"It appears that, in single instances of the operation of bodies, we never can, by our utmost scrutiny, discover any thing but one event following another, without being able to comprehend any force or power by which the cause operates, or any connexion between it and its supposed effect. The same difficulty occurs in contemplating the operations of mind on body—where we observe the motion of the latter to follow upon the volition of the former, but are not able to observe or conceive the tie which binds together the motion and volition, or the energy by which the mind produces this effect. The authority of the will over its own faculties and ideas is not a whit more comprehensible; so that, upon the whole, there appears not, throughout all nature, any one instance of connexion which is conceivable by us. All events seem entirely loose and separate. One event follows another; but we never can observe any tie between them. They seem conjoined, but never connected."



      This is a statement about empirical perception and it is absolutely fundamental to empiricism. We cannot be said to observe cause ever—only mere correlation. Cause may well exist, and we may be able to make a practical statement about the relation of cause and effect in particular instances, but the truth is that, for an empiricist, there is first and foremost (and perhaps only) sense data about which we can speak with any intellectual honesty. James will raise the point that Hume contradicts "common sense," but this is not a legitimate concern for a philosopher. Common sense is the realm of the uninitiated, and the hallmark of the life unexamined.

      The cherry-picker in me, though, will always remember that key phrase of Hume's that changes EVERYTHING—"be a philosopher, but amidst all your philosophy, be still a man." Hume's separation of these two elements makes it abundantly clear that, although our deepest philosophical investigation may reveal something, it does not necessarily interfere with our interaction with the external world on a day-to-day level. At the risk of coming across as pompous, I will link here to my favorite of my essays, which deals with the question of whether scientific theories can be true or false. It is available at the following link:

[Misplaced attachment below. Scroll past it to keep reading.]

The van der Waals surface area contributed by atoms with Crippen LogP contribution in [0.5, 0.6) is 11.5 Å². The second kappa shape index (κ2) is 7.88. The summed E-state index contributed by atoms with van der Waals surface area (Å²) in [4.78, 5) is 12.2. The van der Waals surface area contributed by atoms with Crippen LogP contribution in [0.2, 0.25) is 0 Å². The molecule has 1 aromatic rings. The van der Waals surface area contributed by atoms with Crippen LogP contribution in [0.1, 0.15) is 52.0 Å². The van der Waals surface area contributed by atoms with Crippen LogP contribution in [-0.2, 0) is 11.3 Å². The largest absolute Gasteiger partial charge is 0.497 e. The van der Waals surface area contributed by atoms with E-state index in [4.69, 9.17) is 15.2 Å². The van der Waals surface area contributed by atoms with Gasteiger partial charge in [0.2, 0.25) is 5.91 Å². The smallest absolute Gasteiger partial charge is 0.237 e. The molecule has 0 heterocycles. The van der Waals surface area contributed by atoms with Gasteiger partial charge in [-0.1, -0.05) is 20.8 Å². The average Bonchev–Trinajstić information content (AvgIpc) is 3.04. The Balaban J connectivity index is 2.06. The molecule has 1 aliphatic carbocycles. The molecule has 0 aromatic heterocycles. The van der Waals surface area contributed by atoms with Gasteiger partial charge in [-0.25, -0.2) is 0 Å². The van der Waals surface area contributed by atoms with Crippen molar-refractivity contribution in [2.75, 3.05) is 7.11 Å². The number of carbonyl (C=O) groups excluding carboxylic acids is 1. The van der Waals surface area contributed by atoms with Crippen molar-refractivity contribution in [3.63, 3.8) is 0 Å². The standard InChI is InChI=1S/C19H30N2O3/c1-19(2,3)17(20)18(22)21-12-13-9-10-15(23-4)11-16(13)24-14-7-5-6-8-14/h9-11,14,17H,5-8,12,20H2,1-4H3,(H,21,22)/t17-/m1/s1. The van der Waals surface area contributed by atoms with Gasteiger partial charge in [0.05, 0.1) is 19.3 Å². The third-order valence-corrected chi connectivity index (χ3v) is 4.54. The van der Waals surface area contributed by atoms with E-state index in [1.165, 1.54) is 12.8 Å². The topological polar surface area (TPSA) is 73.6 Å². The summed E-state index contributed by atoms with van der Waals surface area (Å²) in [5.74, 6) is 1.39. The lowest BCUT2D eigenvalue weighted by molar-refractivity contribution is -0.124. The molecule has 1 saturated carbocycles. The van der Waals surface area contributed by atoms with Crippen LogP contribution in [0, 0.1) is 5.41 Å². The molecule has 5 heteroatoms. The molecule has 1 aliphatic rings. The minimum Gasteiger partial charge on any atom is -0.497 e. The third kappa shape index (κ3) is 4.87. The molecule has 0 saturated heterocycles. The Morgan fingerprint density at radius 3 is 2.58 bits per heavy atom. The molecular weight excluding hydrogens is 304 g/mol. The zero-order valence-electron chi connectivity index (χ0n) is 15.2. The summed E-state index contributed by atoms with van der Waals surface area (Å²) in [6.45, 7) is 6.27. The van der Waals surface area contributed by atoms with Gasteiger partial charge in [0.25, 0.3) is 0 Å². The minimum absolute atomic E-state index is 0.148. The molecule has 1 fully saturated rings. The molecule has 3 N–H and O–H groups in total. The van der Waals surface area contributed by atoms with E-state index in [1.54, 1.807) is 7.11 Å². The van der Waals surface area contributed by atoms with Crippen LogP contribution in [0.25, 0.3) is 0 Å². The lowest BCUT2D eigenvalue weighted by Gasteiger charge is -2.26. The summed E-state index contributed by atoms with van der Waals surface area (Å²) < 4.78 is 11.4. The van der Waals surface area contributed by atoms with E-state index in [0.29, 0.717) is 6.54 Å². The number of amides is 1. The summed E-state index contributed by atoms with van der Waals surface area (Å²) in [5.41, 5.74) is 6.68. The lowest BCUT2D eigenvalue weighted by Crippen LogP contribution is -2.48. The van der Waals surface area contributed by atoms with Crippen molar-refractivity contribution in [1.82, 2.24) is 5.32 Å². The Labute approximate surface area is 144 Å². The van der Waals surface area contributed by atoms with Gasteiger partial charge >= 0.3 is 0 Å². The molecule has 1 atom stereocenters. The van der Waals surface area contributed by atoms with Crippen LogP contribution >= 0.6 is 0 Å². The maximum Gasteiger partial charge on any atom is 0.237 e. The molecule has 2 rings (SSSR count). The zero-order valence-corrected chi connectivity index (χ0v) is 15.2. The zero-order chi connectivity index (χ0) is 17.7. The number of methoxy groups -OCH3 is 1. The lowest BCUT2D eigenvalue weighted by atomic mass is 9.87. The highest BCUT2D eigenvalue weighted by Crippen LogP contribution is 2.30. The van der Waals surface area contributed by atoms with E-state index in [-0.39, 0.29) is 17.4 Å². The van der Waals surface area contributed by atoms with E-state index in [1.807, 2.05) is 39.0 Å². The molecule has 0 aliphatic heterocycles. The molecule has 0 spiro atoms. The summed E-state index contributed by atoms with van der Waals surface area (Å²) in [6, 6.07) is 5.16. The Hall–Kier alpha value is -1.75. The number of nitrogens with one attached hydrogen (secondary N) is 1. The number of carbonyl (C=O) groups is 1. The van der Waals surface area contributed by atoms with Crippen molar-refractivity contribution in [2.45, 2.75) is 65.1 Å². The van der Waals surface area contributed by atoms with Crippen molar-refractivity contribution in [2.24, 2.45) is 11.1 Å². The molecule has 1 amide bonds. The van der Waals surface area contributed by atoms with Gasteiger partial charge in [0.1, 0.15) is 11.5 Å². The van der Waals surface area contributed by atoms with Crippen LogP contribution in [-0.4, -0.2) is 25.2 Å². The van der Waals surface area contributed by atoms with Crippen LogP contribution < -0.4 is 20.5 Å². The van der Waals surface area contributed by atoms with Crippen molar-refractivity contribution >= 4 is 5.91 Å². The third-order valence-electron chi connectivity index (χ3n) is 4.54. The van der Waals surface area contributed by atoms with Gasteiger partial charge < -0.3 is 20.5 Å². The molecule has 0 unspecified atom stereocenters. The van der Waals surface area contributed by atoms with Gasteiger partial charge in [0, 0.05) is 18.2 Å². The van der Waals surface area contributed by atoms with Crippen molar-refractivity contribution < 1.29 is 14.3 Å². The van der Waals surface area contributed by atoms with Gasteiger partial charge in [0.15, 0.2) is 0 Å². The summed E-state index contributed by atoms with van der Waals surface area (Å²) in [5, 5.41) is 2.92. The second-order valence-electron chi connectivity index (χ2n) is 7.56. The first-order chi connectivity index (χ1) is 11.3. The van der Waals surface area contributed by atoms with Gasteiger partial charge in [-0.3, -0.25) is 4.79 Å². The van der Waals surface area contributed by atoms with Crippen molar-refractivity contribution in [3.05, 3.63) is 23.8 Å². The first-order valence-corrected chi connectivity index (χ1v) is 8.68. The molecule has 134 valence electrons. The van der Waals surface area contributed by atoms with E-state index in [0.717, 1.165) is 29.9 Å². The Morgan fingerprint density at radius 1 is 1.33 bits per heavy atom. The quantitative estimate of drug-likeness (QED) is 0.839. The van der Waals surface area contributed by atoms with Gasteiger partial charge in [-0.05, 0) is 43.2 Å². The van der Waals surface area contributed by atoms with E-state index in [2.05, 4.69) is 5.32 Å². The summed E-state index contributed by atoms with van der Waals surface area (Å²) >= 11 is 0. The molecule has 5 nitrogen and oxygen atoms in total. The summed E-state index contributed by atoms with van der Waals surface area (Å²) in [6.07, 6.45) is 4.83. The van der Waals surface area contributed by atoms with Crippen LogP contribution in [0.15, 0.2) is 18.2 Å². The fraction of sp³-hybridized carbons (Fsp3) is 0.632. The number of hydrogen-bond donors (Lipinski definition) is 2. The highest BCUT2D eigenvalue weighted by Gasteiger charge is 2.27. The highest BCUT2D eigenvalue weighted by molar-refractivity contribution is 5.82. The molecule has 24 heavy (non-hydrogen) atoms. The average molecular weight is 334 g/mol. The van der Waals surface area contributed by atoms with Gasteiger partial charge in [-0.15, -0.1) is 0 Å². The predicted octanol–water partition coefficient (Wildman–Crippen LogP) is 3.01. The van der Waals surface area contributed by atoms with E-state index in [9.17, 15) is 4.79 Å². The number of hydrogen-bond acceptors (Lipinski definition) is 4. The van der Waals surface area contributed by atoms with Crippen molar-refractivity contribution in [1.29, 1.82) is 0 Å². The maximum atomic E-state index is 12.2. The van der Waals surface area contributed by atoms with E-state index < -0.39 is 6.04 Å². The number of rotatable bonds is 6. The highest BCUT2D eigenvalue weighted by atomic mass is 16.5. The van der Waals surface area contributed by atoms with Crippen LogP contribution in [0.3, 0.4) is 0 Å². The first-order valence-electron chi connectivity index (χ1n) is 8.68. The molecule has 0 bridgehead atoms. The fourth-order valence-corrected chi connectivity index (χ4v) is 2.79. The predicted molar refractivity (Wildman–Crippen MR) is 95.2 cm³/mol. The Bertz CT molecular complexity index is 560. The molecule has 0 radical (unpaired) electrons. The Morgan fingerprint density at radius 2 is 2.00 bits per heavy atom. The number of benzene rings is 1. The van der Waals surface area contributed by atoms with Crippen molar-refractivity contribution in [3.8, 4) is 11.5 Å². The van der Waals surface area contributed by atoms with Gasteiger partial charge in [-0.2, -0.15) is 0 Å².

In short, I look very forward to delving deep into the world of Le Bon David, and I can't wait to see how it turns out!

  2. Game on, Jon! Of course, whether the radical route is a "trapdoor" OR an escape hatch (from philosophical abstraction and hyper-skeptical irrelevance) is the question. Or, no, it's A question. No reason why we should limit ourselves to just one. In fact, I want there to be enough questions before us so that I too can affirm the good David at least occasionally.

    Looking forward to hearing our colleague's "point d'appui" on this and other Humean matters... and to seeing how much we depart, over the course of the next few months, from our respective starting places.

    Looking forward as well to seeing what a good job we do of philosophizing while still being men!

  3. Hoping you can both find time before Friday afternoon to post your brief reactions to Blackburn's way of reading Hume, to give us a good launchpoint for discussion. For my part, I'm with him on the overall strategy of interpreting Hume as an evolutionary psychologist ahead of his time; and I'm intrigued by B's treatment of the Dialogues Concerning Natural Religion. Was H's last word really an attempt to subvert and disarm ("transform") the whole God question? "This is not primarily about the existence of God... Hume realizes he does not need to contest the bare assertion of the existence of God." Interesting! But true? We'll see. In cerveza (and H20) veritas...

  4. "How to read Hume" podcast - http://up-dawn.madewithopinion.com/how-to-read-hume/